Opening the doors
to the Invisible College

Published August 01 2017

The Invisible College, a network of successful scientists working to help each other and mentor the next generation of investigators, has been in operation for centuries, serving to promulgate and advance the frontiers of science. Given the low numbers of underrepresented minorities in the biomedical research workforce, is it possible to usher a new generation of scientists into the Invisible College in order to accurately reflect the population demographics of the United States?

I first encountered the Invisible College as a student, having been fortunate to find a mentor who encouraged me to pursue my doctoral degree in the biomedical sciences.

He spent an inordinate amount of time guiding me, always allowing me to make mistakes and helping me to learn from them. As the first individual in my entire extended family to attend college, I was perplexed upon receiving his generosity.

One day when my mentor and I were working on a manuscript, I looked up from my laptop and stared into his eyes. “Why are you helping me?” I asked.

The question took him by surprise, and he remained silent for a few moments. He leaned back in his chair and grumbled in his customary manner. Then a smile surfaced on his countenance as he stared back at me with equal intensity.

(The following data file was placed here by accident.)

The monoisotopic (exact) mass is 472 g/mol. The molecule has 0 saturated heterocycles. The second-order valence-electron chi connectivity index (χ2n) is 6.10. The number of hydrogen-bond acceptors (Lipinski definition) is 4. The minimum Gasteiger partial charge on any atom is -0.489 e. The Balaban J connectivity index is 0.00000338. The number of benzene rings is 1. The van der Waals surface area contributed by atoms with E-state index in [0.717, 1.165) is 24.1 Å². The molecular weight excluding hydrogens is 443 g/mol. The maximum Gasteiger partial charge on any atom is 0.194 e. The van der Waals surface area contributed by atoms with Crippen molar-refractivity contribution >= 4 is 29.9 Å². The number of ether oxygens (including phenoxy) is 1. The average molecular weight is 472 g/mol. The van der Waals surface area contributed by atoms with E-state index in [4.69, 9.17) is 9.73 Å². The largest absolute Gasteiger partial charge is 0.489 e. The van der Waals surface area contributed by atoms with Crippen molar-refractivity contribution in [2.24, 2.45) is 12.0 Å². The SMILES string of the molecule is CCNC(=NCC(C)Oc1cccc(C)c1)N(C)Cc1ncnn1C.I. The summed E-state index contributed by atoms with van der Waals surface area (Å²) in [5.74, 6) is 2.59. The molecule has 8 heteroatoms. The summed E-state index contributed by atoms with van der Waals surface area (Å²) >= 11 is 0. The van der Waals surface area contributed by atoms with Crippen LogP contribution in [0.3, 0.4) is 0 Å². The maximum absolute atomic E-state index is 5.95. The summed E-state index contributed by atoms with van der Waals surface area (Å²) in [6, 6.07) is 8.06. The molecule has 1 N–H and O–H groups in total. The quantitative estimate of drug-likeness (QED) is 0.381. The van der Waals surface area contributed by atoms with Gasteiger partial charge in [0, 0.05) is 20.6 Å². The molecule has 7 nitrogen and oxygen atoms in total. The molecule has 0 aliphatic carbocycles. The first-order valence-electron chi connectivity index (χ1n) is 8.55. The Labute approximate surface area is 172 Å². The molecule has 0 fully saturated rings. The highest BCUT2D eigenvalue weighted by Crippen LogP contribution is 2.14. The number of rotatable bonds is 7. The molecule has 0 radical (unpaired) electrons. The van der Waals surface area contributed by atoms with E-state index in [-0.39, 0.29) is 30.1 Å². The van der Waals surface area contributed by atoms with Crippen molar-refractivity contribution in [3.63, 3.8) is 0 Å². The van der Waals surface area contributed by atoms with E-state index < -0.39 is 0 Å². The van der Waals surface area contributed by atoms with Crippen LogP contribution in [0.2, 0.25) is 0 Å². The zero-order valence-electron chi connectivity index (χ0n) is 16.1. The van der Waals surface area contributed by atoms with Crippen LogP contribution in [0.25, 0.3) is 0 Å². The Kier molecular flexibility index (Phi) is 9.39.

“When I was a student, I had similar circumstances,” he said “Someone mentored me, which laid the foundation for my success. Hence, I am part of a continuum of scientists helping the next generation. You are entering into this Invisible College, and you are charged to help others.”

I was floored by his response. This was the moment in our mentor-mentee relationship in which I felt that I was part of something bigger than myself. From that day forth, I stopped doubting whether I was capable or smart enough to earn a doctorate. Every academic challenge became an opportunity to persevere and share the lessons I learned with younger mentees. I unearthed the key to success in the biomedical sciences, which is to place one foot in front of the other and connect with as many members of the Invisible College as possible. I continued along the trajectory, mentoring others and catalyzing their entry into this perennial stream.

I am honored to serve as executive director for the National Research Mentoring Network, which has laid the infrastructure for thousands of mentees to gain access to the Invisible College by linking with its members, promoting diversity and continuing the advancement of biomedical research in the U.S. We achieve this through strategic synergies among five NRMN cores: the administrative core at Boston College, the mentor training core at the University of Wisconsin-Madison, the mentorship and networking core at the University of North Texas Health Science Center, the professional development core at the University of Minnesota, and the research resources and outreach core at the Morehouse School of Medicine.

The American Society for Biochemistry and Molecular Biology is an NRMN scientific society partner, which entails building awareness of NRMN and the National Institutes of Health's Diversity Program Consortium's offerings among ASBMB members, collaborating to deliver NRMN and DPC programs and workshops, and supporting advancement of diverse and inclusive biomedical researchers and scholars.

NRMN opens the doors of the Invisible College not for the select few but for all. Learn more and become a member at nrmnet.net.

Rafael E. Luna Rafael E. Luna is the executive director of the National Research Mentoring Network.